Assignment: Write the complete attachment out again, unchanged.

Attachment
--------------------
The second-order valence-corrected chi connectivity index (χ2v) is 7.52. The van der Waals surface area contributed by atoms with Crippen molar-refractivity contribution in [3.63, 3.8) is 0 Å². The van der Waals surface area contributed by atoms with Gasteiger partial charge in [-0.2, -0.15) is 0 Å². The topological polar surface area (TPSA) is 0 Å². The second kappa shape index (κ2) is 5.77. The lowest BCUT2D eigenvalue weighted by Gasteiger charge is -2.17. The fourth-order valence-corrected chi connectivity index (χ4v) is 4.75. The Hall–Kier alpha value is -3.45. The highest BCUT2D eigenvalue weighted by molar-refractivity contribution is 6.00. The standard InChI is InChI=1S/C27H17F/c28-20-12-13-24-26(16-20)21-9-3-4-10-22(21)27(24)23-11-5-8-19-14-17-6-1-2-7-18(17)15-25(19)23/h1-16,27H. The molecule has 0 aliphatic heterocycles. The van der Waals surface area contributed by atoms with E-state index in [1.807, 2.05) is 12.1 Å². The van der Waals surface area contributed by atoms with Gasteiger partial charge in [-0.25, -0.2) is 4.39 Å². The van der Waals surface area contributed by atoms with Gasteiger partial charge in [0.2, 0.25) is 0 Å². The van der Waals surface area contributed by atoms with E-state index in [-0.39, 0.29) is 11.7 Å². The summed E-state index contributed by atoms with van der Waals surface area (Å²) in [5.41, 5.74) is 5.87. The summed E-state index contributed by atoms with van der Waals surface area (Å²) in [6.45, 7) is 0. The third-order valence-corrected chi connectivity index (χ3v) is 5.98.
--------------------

The second-order valence-corrected chi connectivity index (χ2v) is 7.52. The van der Waals surface area contributed by atoms with Crippen molar-refractivity contribution in [3.63, 3.8) is 0 Å². The van der Waals surface area contributed by atoms with Gasteiger partial charge in [-0.2, -0.15) is 0 Å². The topological polar surface area (TPSA) is 0 Å². The second kappa shape index (κ2) is 5.77. The lowest BCUT2D eigenvalue weighted by Gasteiger charge is -2.17. The fourth-order valence-corrected chi connectivity index (χ4v) is 4.75. The Hall–Kier alpha value is -3.45. The highest BCUT2D eigenvalue weighted by molar-refractivity contribution is 6.00. The standard InChI is InChI=1S/C27H17F/c28-20-12-13-24-26(16-20)21-9-3-4-10-22(21)27(24)23-11-5-8-19-14-17-6-1-2-7-18(17)15-25(19)23/h1-16,27H. The molecule has 0 aliphatic heterocycles. The van der Waals surface area contributed by atoms with E-state index in [1.807, 2.05) is 12.1 Å². The van der Waals surface area contributed by atoms with Gasteiger partial charge in [-0.25, -0.2) is 4.39 Å². The van der Waals surface area contributed by atoms with Gasteiger partial charge in [0.2, 0.25) is 0 Å². The van der Waals surface area contributed by atoms with E-state index in [-0.39, 0.29) is 11.7 Å². The summed E-state index contributed by atoms with van der Waals surface area (Å²) in [5.41, 5.74) is 5.87. The summed E-state index contributed by atoms with van der Waals surface area (Å²) in [6.45, 7) is 0. The third-order valence-corrected chi connectivity index (χ3v) is 5.98.